Newborn Bloodspot Screening Update: Changes to the Assessment Process for Nominated Conditions

The Department of Health has announced changes to the assessment process for nominated conditions conducted under the Newborn Bloodspot Screening (NBS) National Policy Framework (the Framework). Under the Framework, anyone in Australia can nominate a condition to be added or removed from NBS programs.

Moving forward, as stated on the Department of Health’s website:

When the Department receives a new application it will conduct an initial review and submit its findings to the Chief Medical Officer (CMO) for consideration. Should the CMO agree that the condition warrants a detailed review, he will advise the Health Chief Executives Forum (HCEF) and refer the assessment firstly to the NBS Program Management Committee for review against the population screening criteria. If this assessment is positive, it will then be referred to the Medical Services Advisory Committee (MSAC) for a Health Technology Assessment. Following receipt of the MSAC recommendation, the CMO will advise the HCEF of the outcome. The states and territories will then make decisions regarding implementation.”

Rare Voices Australia (RVA) has been highlighting the need for increased sustainability, equity and transparency for NBS for some time. RVA has conducted targeted advocacy at both the Commonwealth and state levels. Over the past nine months, RVA has engaged with the Hon. Greg Hunt MP, state Health Ministers, the national NBS Program Management Committee, state NBS programs and relevant rare disease organisations to ensure that this essential and successful screening program can evolve with advances in medical technology and provide equitable and consistent access to evidence-based screening for all Australian babies.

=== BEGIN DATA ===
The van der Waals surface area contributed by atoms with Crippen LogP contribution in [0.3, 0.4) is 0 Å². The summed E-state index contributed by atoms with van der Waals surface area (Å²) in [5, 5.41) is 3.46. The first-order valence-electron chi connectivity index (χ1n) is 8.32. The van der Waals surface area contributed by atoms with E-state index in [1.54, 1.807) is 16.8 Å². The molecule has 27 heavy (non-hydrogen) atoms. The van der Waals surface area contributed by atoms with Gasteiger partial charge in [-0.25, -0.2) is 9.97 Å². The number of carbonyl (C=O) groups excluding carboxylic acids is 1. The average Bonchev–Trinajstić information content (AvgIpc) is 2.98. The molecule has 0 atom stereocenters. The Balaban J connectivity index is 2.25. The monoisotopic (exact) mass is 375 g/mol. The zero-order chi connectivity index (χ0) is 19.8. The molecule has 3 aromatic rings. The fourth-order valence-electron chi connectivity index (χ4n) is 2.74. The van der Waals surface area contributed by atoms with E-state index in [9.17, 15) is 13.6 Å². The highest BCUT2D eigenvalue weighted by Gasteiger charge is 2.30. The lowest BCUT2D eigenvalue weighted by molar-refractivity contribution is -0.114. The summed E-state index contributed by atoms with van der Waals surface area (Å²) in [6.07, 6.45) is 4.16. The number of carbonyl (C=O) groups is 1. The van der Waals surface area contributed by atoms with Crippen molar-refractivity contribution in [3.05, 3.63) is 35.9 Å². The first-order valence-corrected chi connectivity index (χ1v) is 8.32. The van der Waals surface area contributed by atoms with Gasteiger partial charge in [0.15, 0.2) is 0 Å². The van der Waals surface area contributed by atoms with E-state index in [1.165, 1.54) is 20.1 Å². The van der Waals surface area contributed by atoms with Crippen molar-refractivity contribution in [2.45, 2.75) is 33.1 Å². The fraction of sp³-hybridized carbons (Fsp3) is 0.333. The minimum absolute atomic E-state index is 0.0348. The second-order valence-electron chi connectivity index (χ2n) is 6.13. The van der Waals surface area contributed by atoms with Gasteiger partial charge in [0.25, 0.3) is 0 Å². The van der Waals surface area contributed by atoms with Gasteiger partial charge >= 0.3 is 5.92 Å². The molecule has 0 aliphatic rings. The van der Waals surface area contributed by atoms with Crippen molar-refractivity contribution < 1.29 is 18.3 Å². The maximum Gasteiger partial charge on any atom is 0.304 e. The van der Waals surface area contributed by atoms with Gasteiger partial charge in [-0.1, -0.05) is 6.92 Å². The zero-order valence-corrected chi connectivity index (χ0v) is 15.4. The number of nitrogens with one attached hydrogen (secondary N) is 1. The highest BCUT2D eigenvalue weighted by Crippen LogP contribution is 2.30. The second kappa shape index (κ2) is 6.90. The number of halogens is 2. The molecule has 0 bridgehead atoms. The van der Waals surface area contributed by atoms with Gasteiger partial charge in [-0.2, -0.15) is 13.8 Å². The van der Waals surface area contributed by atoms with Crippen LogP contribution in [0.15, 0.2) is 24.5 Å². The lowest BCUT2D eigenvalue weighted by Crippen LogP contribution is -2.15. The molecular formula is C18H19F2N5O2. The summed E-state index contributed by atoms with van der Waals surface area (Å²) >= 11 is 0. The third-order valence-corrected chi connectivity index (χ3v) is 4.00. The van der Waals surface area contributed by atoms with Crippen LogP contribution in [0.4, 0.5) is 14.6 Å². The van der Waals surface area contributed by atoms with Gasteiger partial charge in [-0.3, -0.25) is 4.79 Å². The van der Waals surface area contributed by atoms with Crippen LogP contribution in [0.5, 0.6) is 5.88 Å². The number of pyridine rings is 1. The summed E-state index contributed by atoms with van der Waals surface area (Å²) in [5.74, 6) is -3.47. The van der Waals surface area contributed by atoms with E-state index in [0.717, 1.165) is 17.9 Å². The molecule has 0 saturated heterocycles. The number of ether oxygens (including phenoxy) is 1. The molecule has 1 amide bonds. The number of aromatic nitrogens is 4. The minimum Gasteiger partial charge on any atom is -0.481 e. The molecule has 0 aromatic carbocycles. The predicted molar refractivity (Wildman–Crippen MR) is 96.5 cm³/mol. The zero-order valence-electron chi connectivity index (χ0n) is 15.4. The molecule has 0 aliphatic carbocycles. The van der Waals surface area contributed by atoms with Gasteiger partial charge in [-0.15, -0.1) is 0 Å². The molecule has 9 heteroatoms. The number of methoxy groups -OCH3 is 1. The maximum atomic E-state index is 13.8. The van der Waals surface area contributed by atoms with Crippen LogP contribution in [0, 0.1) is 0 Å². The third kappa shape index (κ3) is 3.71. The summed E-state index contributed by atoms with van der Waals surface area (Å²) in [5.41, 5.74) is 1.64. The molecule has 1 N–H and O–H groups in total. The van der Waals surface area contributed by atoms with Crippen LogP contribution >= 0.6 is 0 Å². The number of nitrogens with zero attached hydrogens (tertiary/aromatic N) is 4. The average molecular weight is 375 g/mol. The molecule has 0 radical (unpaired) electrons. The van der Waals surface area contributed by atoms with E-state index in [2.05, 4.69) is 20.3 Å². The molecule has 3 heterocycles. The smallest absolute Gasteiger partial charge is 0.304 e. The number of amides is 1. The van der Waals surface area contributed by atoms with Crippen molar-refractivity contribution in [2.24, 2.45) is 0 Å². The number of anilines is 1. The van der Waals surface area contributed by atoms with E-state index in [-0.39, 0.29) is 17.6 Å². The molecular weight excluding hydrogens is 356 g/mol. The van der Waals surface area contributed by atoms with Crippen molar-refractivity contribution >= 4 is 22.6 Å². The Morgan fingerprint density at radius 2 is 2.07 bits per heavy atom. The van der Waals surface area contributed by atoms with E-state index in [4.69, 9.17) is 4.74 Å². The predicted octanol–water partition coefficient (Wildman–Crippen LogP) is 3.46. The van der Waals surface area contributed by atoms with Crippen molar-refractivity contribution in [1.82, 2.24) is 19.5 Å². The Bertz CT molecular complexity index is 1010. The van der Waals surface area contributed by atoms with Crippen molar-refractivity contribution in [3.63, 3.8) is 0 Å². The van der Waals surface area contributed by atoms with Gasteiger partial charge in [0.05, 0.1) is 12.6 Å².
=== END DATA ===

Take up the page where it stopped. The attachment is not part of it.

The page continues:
RVA welcomes the Department of Health’s reform which we believe will give the assessment component of the NBS program ongoing sustainability and encourage more timely implementation at a state level. RVA believes this will increase both equity and transparency in NBS programs. We are also pleased to see that the existing nomination process has been retained, enabling any interested party to put forward a nomination for assessment.

We thank Minister Hunt for his leadership on and commitment to this critical issue. RVA would also like to thank our rare disease partner organisations for working in partnership with us. We also thank states and territories for their ongoing engagement and commitment to NBS and look forward to working with them on timely implementation of future recommendations arising from this process.

RVA has arranged a meeting with the Department of Health to discuss the impact of these changes for all stakeholders and will share further information as it becomes available.

Click here to read more about NBS on the Department of Health’s website.


The Framework is designed to support the continued access of the NBS program by providing a robust, transparent process for national decisions on the conditions screened as part of the NBS program. RVA strongly supported the endorsement of the Framework in 2018, as it had the potential to further develop NBS in a consistent and equitable way across Australia. Unfortunately, despite the Framework’s many strengths, its implementation has been greatly impacted by funding gaps, resulting in uncertainty, inequity and delay across the country. This is clearly highlighted in the National Strategic Action Plan for Rare Diseases: Address urgent funding gaps associated with the effective implementation and sustained success of the Newborn Bloodspot Screening (NBS) National Policy Framework.